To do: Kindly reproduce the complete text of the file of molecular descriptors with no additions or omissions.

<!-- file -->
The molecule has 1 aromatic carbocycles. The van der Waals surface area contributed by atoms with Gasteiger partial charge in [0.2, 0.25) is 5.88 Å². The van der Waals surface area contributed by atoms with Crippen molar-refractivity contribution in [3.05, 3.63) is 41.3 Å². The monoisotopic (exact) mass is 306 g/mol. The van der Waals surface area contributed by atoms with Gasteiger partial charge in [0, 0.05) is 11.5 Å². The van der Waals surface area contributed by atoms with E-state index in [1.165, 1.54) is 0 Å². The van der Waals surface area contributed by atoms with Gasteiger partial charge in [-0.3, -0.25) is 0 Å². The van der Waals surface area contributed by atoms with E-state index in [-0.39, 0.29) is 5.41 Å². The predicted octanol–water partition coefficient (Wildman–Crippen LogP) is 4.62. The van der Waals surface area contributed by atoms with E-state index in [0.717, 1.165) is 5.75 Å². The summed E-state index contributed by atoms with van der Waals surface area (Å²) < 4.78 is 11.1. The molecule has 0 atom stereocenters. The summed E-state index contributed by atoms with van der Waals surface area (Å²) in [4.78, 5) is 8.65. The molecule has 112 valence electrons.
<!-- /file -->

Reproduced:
The molecule has 1 aromatic carbocycles. The van der Waals surface area contributed by atoms with Gasteiger partial charge in [0.2, 0.25) is 5.88 Å². The van der Waals surface area contributed by atoms with Crippen molar-refractivity contribution in [3.05, 3.63) is 41.3 Å². The monoisotopic (exact) mass is 306 g/mol. The van der Waals surface area contributed by atoms with Gasteiger partial charge in [0, 0.05) is 11.5 Å². The van der Waals surface area contributed by atoms with E-state index in [1.165, 1.54) is 0 Å². The van der Waals surface area contributed by atoms with Gasteiger partial charge in [-0.3, -0.25) is 0 Å². The van der Waals surface area contributed by atoms with E-state index in [-0.39, 0.29) is 5.41 Å². The predicted octanol–water partition coefficient (Wildman–Crippen LogP) is 4.62. The van der Waals surface area contributed by atoms with E-state index in [0.717, 1.165) is 5.75 Å². The summed E-state index contributed by atoms with van der Waals surface area (Å²) < 4.78 is 11.1. The molecule has 0 atom stereocenters. The summed E-state index contributed by atoms with van der Waals surface area (Å²) in [4.78, 5) is 8.65. The molecule has 112 valence electrons.